Computer Crime Research Center


Where the Dangers Are

Date: July 18, 2005
Source: The Wall Street Journal
By: David Bank and Riva Richmond

In the world of cybercrime, the bad guys are getting smarter -- and more ambitious.

In recent months, hackers have carried out a flurry of increasingly sophisticated attacks, highlighting the vulnerability of key computer networks around the world.

Criminals penetrated the database of CardSystems Solutions Inc., nabbing up to 200,000 Visa, MasterCard, American Express and Discover card numbers and potentially exposing tens of millions more. Leading high-tech companies in Israel allegedly planted surveillance software on the computers of their business rivals. British security officials warned of a computer attack aimed at stealing sensitive information from banks, insurers and other parts of that country's "critical infrastructure."

Security experts fear things will only get worse. As technology gets more complex, more vulnerabilities are springing up in computer networks -- and more criminals, terrorists and mischief makers are rushing to exploit them.

"What people can do on computer networks and what they can find on them has increased tenfold from a few years ago," says Bill Hancock, chief security officer of Savvis Inc., a major Internet-service provider. Infiltrating those machines and using them for evil intent is easier than ever, he says.

Some of the threats are well known; home-computer users for years have battled viruses and spam and more recently have been barraged with spyware, adware and fraudsters "phishing" for sensitive information. Less visible is the constant probing of corporate networks by would-be intruders seeking trade secrets or competitive intelligence, and the data breaches caused by disgruntled or dishonest insiders.

Meanwhile, government authorities report that hackers are stepping up attempts to attack critical systems such as water, electricity, finance, transportation and communications. Last year, the Department of Homeland Security prepared a worst-case cyberdisaster scenario where criminals broke into financial-services facilities.

Twenty million credit cards were canceled, automated teller machines failed nationwide, payroll checks couldn't be delivered, and computer malfunctions caused a weeklong shutdown of pension and mutual-fund companies. "Citizens no longer trust any part of the U.S. financial system," the scenario concluded.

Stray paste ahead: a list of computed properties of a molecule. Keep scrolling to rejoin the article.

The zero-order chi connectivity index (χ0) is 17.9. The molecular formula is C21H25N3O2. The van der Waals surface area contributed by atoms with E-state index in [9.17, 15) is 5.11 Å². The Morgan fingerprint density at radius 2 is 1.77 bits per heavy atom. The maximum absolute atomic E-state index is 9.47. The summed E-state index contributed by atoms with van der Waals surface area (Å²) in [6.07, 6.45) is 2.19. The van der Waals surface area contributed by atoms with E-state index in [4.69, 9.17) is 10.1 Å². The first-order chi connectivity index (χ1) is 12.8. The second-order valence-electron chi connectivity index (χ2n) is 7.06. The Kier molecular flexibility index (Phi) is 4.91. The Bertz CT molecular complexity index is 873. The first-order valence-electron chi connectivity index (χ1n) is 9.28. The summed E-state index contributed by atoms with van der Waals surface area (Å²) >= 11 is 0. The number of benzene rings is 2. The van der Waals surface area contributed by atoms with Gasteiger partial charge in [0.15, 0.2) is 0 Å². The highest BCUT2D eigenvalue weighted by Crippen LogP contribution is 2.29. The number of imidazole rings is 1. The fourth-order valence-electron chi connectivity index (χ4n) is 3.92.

Here's a look at the threats the security experts worry about the most -- and what businesses and consumers can do to protect themselves.


The mass mailings of worms and viruses that clogged email in-boxes and corporate networks in recent years have given way to less visible but more dangerous attacks aimed at specific business and government targets.

In many cases, these invasions involve a Trojan -- malicious software that hides inside another, innocuous program. Once planted on a victim's computer system, the Trojan can, among other things, steal information at will and send it back to a criminal. Trojans that are customized for a specific target are particularly dangerous, since conventional antivirus programs are designed to spot and block previously identified threats.

"Because these things are one-off, the virus scanners do not recognize them at all," says Bryan Sartin, director of technology for Ubizen, a unit of Cybertrust Inc. of Herndon, Va.

Criminals use a variety of methods to get Trojans onto their targets' systems. Often, they trick employees at a targeted company into installing the software. In the Israeli case, law-enforcement officials discovered that the alleged perpetrators gave victims floppy disks containing seemingly legitimate business proposals. The disks contained Trojans that used "key logger" software to record what users typed, and then transmitted that data, along with documents and emails, to a computer in London.

Hackers also take advantage of security flaws in Web browsers. Last year, hackers invaded the computer system of a large bank using a known, but unpatched, vulnerability in Microsoft Corp.'s Internet Explorer, says Alfred Huger, senior director of engineering for computer-security firm Symantec Corp., Cupertino, Calif., who investigated the break-in. For 90 days, the criminals collected network and database passwords and intercepted secure communications, among other things. Mr. Huger says he doesn't know how much money was lost.

Security experts are increasingly concerned about break-ins that come via a company's partners and vendors. These smaller companies often have privileged access to their larger partner's computer systems, but may not be as well protected. Last year, John Pironti, a security consultant with Unisys Corp., of Bluebell, Pa., says he helped discover a powerful Trojan that had been planted in the computer network of a major financial institution. A hacker penetrated one of the bank's custom-software suppliers and discovered the "open pipe" to the financial-services provider's network.